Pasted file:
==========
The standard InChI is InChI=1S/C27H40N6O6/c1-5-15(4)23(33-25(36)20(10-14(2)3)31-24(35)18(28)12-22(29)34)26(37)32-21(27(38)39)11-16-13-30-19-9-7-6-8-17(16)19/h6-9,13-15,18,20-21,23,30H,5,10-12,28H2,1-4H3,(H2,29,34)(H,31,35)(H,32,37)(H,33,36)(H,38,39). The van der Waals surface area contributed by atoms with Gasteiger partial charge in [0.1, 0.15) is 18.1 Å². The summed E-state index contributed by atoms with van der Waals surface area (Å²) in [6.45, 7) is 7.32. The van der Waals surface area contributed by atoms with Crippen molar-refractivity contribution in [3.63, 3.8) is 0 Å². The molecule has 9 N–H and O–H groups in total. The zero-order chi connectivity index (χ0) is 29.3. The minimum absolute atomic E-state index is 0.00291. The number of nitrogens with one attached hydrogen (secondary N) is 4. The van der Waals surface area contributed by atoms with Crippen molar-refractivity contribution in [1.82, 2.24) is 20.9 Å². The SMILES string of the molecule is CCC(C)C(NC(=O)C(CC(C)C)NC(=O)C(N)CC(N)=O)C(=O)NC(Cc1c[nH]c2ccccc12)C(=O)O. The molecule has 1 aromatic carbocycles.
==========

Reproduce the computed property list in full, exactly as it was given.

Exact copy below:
The standard InChI is InChI=1S/C27H40N6O6/c1-5-15(4)23(33-25(36)20(10-14(2)3)31-24(35)18(28)12-22(29)34)26(37)32-21(27(38)39)11-16-13-30-19-9-7-6-8-17(16)19/h6-9,13-15,18,20-21,23,30H,5,10-12,28H2,1-4H3,(H2,29,34)(H,31,35)(H,32,37)(H,33,36)(H,38,39). The van der Waals surface area contributed by atoms with Gasteiger partial charge in [0.1, 0.15) is 18.1 Å². The summed E-state index contributed by atoms with van der Waals surface area (Å²) in [6.45, 7) is 7.32. The van der Waals surface area contributed by atoms with Crippen molar-refractivity contribution in [3.63, 3.8) is 0 Å². The molecule has 9 N–H and O–H groups in total. The zero-order chi connectivity index (χ0) is 29.3. The minimum absolute atomic E-state index is 0.00291. The number of nitrogens with one attached hydrogen (secondary N) is 4. The van der Waals surface area contributed by atoms with Crippen molar-refractivity contribution in [1.82, 2.24) is 20.9 Å². The SMILES string of the molecule is CCC(C)C(NC(=O)C(CC(C)C)NC(=O)C(N)CC(N)=O)C(=O)NC(Cc1c[nH]c2ccccc12)C(=O)O. The molecule has 1 aromatic carbocycles.